Into this confusion swept Grandma and Grandpa, as well as Grandma’s parents, Nana and Papa. Nana and Papa lived next door to Grandma and Grandpa, and in the two houses that made up their little compound on Des Moines’ southwest side, I became the princess. Whenever anyone says, “Oh, it’s so sad that your mom died when you were little,” intimating that my life must have been awful, I wish I that person could have known the kindness with which my new relatives treated me.
Part of their regard for me was, I believe, borne of being Italian. In the Italian culture, children are revered; there is no such thing as “seen but not heard.” Every Sunday at noon, when we walked into Nana and Papa’s house for dinner, I promptly was handed peanut M&Ms and a Pepsi, even though I made a mess every time by dropping the candies in the soda to watch their colored shells dissolve. And although I was too little for the Chinese checker game on the top shelf of the closet in the foyer, I could play with the marbles, even if I had lost some the previous time.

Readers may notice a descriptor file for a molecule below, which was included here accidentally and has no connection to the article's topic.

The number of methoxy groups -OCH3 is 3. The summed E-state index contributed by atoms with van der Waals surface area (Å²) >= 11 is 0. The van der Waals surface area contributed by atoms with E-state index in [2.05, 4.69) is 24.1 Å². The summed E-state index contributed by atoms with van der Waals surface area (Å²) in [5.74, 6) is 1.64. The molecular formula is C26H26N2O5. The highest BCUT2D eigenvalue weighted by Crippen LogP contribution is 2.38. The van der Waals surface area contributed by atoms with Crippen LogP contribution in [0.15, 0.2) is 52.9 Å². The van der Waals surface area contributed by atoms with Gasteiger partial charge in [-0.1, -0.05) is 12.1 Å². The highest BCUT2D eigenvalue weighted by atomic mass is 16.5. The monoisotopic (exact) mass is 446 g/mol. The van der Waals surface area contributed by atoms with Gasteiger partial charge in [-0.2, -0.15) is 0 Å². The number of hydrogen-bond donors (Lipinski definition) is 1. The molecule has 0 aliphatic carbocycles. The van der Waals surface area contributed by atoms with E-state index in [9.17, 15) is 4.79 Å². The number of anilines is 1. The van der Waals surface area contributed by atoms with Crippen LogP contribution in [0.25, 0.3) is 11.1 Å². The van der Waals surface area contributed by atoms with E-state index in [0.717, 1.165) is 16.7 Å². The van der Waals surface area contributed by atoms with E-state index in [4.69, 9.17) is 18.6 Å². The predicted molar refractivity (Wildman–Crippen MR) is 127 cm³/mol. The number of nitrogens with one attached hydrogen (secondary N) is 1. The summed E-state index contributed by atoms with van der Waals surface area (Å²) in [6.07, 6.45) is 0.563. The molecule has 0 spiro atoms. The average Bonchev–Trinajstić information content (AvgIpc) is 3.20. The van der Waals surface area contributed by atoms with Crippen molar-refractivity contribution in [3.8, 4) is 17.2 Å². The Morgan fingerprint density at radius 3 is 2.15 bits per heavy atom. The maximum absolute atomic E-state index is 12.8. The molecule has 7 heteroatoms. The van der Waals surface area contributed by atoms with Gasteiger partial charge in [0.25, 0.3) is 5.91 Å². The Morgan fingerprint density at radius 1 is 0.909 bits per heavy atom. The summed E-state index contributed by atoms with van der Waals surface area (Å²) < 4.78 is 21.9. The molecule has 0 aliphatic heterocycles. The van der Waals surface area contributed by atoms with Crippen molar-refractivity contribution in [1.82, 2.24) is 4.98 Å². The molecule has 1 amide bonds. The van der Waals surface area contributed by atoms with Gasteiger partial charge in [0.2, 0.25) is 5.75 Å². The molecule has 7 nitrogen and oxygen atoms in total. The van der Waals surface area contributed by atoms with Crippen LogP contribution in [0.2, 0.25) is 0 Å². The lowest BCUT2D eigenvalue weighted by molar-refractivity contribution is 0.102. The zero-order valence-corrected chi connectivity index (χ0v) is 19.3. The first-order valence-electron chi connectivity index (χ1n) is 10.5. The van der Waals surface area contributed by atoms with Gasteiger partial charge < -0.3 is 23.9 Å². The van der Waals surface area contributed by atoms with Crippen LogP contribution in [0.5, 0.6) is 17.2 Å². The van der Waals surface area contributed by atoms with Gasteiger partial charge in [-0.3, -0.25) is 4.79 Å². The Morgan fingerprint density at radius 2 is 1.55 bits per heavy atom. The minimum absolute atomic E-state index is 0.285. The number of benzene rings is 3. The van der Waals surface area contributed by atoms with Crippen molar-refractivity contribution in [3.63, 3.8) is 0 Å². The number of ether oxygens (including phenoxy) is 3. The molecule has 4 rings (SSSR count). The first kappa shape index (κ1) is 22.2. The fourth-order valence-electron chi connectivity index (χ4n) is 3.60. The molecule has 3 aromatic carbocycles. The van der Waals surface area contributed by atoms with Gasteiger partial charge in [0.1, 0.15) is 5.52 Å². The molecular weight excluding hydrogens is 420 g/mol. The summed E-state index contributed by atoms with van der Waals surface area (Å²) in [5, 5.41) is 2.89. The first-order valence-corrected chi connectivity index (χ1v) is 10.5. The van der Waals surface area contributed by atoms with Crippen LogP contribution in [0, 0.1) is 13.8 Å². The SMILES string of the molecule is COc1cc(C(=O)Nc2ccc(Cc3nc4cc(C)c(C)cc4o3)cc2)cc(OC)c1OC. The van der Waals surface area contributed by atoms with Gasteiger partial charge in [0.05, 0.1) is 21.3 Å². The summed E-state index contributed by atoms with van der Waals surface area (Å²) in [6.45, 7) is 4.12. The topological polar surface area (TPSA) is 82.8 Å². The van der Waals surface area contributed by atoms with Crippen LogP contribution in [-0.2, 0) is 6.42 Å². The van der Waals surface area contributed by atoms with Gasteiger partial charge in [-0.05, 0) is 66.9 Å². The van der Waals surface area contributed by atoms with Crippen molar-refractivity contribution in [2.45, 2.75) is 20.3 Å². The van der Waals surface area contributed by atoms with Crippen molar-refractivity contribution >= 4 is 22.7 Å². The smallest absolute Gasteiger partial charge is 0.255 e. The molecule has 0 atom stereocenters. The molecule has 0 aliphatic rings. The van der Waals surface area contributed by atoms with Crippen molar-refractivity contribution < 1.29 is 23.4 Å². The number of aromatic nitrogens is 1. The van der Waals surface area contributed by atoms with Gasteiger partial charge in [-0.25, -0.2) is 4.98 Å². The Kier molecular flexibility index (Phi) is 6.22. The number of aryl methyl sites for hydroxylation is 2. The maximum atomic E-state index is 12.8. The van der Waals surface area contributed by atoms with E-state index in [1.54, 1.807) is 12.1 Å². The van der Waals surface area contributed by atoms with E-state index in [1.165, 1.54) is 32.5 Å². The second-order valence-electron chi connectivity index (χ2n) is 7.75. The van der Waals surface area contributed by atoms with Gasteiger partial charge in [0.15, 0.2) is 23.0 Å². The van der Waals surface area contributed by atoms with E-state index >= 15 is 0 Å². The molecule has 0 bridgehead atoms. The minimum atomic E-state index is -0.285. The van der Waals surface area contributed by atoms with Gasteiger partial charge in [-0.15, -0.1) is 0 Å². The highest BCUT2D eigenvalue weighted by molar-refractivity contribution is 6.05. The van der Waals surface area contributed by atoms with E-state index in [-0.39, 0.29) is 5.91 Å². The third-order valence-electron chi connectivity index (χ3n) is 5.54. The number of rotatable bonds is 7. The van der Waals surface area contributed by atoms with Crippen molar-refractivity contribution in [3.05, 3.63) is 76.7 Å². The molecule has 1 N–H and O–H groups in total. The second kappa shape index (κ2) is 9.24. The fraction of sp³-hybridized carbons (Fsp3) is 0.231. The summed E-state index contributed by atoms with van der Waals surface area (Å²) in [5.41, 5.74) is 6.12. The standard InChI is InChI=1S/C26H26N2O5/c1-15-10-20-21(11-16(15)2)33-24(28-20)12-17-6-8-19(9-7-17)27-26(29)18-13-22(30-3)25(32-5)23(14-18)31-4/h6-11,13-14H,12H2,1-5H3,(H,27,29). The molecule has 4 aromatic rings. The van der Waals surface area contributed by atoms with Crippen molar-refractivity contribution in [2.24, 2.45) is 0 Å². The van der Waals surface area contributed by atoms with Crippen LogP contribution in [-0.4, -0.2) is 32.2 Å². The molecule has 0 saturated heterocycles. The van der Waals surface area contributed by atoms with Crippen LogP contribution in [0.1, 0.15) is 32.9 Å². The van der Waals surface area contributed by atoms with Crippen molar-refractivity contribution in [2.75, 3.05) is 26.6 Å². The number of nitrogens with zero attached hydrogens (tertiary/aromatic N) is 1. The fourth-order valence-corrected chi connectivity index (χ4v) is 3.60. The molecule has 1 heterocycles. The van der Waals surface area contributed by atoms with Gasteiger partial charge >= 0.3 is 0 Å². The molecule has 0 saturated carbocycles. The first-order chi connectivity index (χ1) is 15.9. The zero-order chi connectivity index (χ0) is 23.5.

It’s impossible to approach Christmas without thinking of them – in particular, Grandma. Walking into her house on Christmas Eve was a child’s wonderland come to life: elegant tree and presents, trays upon trays of sweets, table that had been set with china days before, then covered with plastic to keep out the dust. And there was Grandma herself, lacy apron over festive pantsuit, planting kisses our cheeks, sometimes leaving traces of lipstick or flour. Telling me, awkward and frizzy-haired as I was, that I looked beautiful.